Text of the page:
Inflammatory bowel disease (IBD) is a general term for both Crohn's disease and ulcerative colitis. It is a type of disease of chronic inflammation occurs in the gastrointestinal tract, and prolonged inflammation can cause damage to the gastrointestinal tract. In recent decades, the incidence of IBD has increased rapidly, and it’s estimated that 5 million people live with IBD in the world. Inflammatory bowel disease is a primary immunodeficiency disease caused by incompatibility or innate immune response or intestinal mucosal barrier defects in the human intestinal flora. It can cause the body to produce loose stools, diarrhea, severe colitis with deep ulcers and granulomas, weight loss and related growth restriction, and may even cause perianal disease, dermatological abnormalities, autoimmunity and increase the risk of some tumors. The prevalence of inflammatory bowel disease caused by mutations in the genes of IL10, IL10RA, IL10RB and FOXP3 is 100% or almost 100%, while pathogenic variants in XIAP such as any of the CGD genes and MVK show incomplete penetrance of inflammatory bowel disease.
IL10 acts as a key cytokine molecule that regulates intestinal mucosal homeostasis. Mutations in IL10 are associated with the risk of developing IBD. IL10 and its receptors co-regulate intestinal mucosal immune responses in vivo and mutations in the IL-10 receptor subunit proteins IL10RA and IL10RB are associated with IBD. It's reported that some structural changes in IL10RA may interfere with its binding affinity to IL10, thereby inhibiting IL10-induced IL10RA phosphorylation, ultimately impairing STAT3 activation and inhibiting inflammatory responses. CD4+ CD25+T regulatory cells (Tregs) have the effect of maintaining self-tolerance and preventing autoimmune diseases. IL-10 signaling in monocyte-derived dendritic cells regulates IFNγ secretion by CD4+ T cells. Lack of IL-10 signaling significantly increases IL-1β release from monocyte-derived dendritic cell(moDC), while IL-1β directly or indirectly enhances IFNγ secretion from CD4+ T cells by stimulating moDCs to secrete IL-12. FOXP3 is a member of the transcription factor expressed by CD4+CD25+T cells and is a symbol of transcriptional activity expression. Mutations in the FOXP3 gene can cause IBD. XIAP plays an important role in the key pathways of susceptibility to intestinal immunity and IBD, and it has a transduction effect in the nucleotide binding and oligomerization domain (NOD)-2 pathway. XIAP is linked to RIP2 by interaction with the NOD2 receptor, which causes Lys63-linked RIP2 polyubiquitination and is capable of recruiting LUBAC. The recruitment of LUBAC can trigger the production of ubiquitination in the body. Ubiquitination reaction leads to an increase in the production of cytokines, chemokines and antimicrobial peptides required for intestinal immunity, leading to the IBD.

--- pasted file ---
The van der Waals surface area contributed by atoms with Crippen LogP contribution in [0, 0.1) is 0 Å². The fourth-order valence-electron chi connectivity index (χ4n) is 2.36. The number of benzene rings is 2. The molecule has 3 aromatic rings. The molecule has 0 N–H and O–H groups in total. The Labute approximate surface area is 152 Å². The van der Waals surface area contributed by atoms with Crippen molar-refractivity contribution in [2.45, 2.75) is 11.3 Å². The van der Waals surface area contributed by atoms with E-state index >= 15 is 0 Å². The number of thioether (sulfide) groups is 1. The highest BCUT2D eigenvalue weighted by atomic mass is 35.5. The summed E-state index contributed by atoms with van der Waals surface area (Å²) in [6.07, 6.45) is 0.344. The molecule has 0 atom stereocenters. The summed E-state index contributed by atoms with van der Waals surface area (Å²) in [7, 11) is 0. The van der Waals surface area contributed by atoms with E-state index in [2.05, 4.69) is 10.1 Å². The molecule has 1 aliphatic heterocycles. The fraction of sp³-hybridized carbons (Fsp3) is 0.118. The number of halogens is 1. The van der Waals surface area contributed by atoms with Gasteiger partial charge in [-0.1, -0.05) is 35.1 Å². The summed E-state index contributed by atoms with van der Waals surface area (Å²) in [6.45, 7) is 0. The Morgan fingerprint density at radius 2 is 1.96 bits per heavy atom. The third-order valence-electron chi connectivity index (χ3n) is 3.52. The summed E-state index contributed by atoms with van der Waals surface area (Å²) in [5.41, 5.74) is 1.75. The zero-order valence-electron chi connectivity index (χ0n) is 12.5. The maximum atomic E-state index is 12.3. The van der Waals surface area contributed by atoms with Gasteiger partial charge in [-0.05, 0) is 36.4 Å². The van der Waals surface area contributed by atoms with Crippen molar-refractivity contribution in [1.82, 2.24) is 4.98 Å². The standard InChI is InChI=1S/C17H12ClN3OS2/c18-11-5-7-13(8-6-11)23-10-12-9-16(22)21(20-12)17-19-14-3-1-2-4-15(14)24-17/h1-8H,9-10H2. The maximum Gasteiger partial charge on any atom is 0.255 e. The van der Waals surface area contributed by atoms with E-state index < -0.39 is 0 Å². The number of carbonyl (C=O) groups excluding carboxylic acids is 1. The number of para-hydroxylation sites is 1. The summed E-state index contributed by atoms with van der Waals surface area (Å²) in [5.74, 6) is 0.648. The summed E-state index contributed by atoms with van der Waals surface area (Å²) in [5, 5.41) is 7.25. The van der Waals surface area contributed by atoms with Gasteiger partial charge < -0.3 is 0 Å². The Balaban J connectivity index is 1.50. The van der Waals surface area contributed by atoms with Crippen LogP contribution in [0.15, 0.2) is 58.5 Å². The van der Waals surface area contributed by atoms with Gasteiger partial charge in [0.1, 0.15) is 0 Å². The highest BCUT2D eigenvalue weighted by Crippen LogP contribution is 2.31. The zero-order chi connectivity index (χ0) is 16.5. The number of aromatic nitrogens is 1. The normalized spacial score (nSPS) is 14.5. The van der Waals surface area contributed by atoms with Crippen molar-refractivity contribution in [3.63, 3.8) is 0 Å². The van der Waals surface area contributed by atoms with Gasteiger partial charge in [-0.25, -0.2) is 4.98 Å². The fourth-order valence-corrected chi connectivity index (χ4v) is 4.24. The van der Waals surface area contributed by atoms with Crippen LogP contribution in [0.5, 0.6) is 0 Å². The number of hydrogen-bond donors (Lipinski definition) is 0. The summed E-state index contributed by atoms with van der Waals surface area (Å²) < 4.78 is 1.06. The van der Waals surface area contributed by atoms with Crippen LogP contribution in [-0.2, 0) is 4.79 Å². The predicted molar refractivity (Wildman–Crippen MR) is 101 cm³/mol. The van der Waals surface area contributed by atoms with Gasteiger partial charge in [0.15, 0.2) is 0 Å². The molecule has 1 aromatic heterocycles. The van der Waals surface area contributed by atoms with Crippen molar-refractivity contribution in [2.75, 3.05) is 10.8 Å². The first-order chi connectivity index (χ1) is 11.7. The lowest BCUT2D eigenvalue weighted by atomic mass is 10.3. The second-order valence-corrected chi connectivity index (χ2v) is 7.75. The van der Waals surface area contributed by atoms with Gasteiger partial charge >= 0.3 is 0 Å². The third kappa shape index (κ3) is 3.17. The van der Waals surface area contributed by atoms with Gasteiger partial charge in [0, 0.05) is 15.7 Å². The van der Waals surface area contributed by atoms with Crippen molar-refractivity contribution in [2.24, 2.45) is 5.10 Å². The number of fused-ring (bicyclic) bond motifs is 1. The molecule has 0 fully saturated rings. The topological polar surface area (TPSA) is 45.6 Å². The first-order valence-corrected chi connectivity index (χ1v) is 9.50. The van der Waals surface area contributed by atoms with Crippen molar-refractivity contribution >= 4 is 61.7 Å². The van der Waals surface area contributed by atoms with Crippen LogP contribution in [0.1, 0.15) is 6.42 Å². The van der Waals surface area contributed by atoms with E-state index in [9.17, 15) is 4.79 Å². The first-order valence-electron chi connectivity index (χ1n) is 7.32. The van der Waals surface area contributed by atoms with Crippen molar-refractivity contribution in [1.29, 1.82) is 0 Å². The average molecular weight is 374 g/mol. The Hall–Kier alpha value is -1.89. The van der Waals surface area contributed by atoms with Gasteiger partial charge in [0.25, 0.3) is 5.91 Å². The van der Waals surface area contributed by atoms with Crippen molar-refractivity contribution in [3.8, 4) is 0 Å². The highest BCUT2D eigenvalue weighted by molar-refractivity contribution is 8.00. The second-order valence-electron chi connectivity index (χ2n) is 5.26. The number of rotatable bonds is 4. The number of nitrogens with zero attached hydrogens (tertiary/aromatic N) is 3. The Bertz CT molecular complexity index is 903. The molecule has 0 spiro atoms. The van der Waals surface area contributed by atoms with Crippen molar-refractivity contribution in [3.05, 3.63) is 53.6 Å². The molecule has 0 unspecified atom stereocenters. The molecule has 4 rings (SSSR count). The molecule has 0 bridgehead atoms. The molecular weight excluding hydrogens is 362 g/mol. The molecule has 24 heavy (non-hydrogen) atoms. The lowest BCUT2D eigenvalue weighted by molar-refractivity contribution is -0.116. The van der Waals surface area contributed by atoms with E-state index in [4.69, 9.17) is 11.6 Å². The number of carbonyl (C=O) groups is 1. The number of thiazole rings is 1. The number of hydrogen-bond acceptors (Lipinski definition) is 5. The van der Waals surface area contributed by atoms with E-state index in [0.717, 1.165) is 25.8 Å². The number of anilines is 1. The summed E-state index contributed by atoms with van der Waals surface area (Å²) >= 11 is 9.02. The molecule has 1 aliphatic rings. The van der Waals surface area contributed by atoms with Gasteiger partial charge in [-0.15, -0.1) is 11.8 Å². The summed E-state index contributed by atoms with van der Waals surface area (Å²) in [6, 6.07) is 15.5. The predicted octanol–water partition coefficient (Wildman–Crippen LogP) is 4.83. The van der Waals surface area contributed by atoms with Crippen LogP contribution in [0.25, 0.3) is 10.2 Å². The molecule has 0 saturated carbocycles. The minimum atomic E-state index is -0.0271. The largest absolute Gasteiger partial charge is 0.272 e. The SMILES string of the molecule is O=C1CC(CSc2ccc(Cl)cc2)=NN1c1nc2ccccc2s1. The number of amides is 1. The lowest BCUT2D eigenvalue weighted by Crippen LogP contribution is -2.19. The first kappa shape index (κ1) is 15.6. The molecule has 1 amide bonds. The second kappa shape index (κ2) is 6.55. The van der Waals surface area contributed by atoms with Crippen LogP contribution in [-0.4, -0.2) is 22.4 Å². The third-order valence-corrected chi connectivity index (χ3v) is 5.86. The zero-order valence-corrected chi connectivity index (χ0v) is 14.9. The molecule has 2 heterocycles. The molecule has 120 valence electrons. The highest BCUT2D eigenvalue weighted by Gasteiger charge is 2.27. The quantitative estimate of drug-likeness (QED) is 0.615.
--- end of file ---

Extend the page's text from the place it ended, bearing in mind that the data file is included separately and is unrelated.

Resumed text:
To provide comprehensive consequences of these mutations of IL10, FOXP3 and other related genes, our platform offers the target DNA sequencing service and a custom inflammatory bowel disease panel, which can help researchers better understand the pathogenesis of IBD.
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